A Star Is Born has been adapted multiple times, and surely will be adapted again. It is a great showcase for a talented young(ish) thing to strut her stuff under the guise of being a raw talent that gets discovered, molded and shaped by a veteran performer on the verge of burnout. In this version, the story moves from the Hollywood silver screen to the world of 70s rock and roll (which, unsurprisingly, totally works). The hugely successful rock star is John Norman Howard (Kris Kristofferson) who staggers away from his own show, drunk and coked up, and stumbles into a bar where he gets into a fist fight with Freddy Krueger (Yes! That’s Robert Englund!). The cause of the fight? Shoot, he was just trying to listen to the sassy, super-talented bar singer, Esther Hoffman (Barbra Streisand) and her girl-group, the Oreos (Really! Two black girls and Babs sporting a white-girl ‘fro!).
John Norman is completely taken by Esther and her inarguably awesome pipes, and at the same time Esther is baffled and a bit bemused in a jaded-divorcee-way by his puppy dog infatuation. He is, after all, a huge rock star that can fill stadiums. But Esther has been around the block herself and finds herself flattered by John Norman’s attention, and intrigued by all that he has to offer. Next thing you know, Esther’s star is on the rise, and John Norman, despite the love of a good woman, is spiralling further out of control.
The story is truly a showcase for the star, and Barbra Streisand is no exception. She scored an absolute monster hit from the soundtrack with “Evergreen (Love Theme from A Star Is Born)” which not only got her a Grammy for Song of the Year, but an Oscar as well. You’d think that Streisand and Kristofferson are an odd couple (they truly are), but try to deny the affection they show towards each other, especially in the scene where they record “Evergreen” together in the studio.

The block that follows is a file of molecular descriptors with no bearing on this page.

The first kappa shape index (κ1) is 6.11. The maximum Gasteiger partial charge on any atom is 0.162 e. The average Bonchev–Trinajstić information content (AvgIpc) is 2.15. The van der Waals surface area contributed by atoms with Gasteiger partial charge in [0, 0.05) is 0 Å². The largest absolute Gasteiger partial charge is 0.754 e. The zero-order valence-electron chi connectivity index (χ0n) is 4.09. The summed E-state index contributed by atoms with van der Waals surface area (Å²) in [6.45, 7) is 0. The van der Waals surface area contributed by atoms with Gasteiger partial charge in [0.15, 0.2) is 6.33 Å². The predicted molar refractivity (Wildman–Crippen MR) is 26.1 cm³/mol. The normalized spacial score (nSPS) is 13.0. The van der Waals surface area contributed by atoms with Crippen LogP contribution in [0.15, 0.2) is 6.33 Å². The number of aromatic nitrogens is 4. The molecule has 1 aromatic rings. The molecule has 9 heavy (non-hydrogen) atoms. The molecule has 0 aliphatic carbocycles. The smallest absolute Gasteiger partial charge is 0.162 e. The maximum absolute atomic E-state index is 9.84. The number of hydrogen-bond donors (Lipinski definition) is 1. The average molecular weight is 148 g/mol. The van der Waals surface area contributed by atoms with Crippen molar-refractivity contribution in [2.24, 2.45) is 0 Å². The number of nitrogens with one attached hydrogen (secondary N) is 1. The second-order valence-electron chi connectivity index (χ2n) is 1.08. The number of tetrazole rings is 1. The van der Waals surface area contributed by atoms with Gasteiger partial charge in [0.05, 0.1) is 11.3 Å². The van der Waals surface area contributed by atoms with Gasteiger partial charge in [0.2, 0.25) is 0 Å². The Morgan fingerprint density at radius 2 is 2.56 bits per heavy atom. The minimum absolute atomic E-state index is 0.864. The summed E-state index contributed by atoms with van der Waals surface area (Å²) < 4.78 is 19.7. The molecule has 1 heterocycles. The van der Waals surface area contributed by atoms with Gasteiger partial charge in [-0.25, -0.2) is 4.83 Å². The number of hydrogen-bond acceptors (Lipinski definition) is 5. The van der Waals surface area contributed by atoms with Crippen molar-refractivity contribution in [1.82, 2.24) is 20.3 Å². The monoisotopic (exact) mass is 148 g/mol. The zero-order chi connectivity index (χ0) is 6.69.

The movie itself isn’t stellar, alas, but it was not the stinker I was expecting. Kris Kristofferson is in total 70s shaggy-hair foxy rock star mode, and he works it (despite literally bathing his face in booze). Barbra pretty much plays Barbra, but do we expect anything less? Esther transforms from a high-waisted-jeans kinda gal into a woman that gets her own Blu-ray extra describing her fashion sense (from headbands, to ponchos, to tube socks combined with white short-shorts!). Where their chemistry as lovers may sometimes be in doubt, the two play off each other surprisingly well, especially when John Norman pets Esther’s nose while she sleeps.
Though John Norman’s fate is spelled out from the start, you know that Esther is stronger than her man. She is the type of performer that can sing a song about her doomed lover while crying and still get a standing ovation. John Norman finds redemption (a little too late), and Esther becomes the star she was meant to be. You know that when Esther rips a cassette from a player and unthreads the tape violently in anguish, that she’ll eventually recover. She’ll be fine, just fine.
Though A Star is Born is not as great of a movie as, say, Judy Garland’s heartbreaking version from 1957, it still holds its own as a 1970s rock and roll timecapsule. The Blu-ray book contains behind the scenes and production photos from the time, with brief explanatory text. Streisand herself offers a commentary track for the film. Other extras include the aforementioned focus on Esther’s varied 70s-rific wardrobe, as well as deleted scenes (with commentary by Streisand) and trailers of all three versions of the film.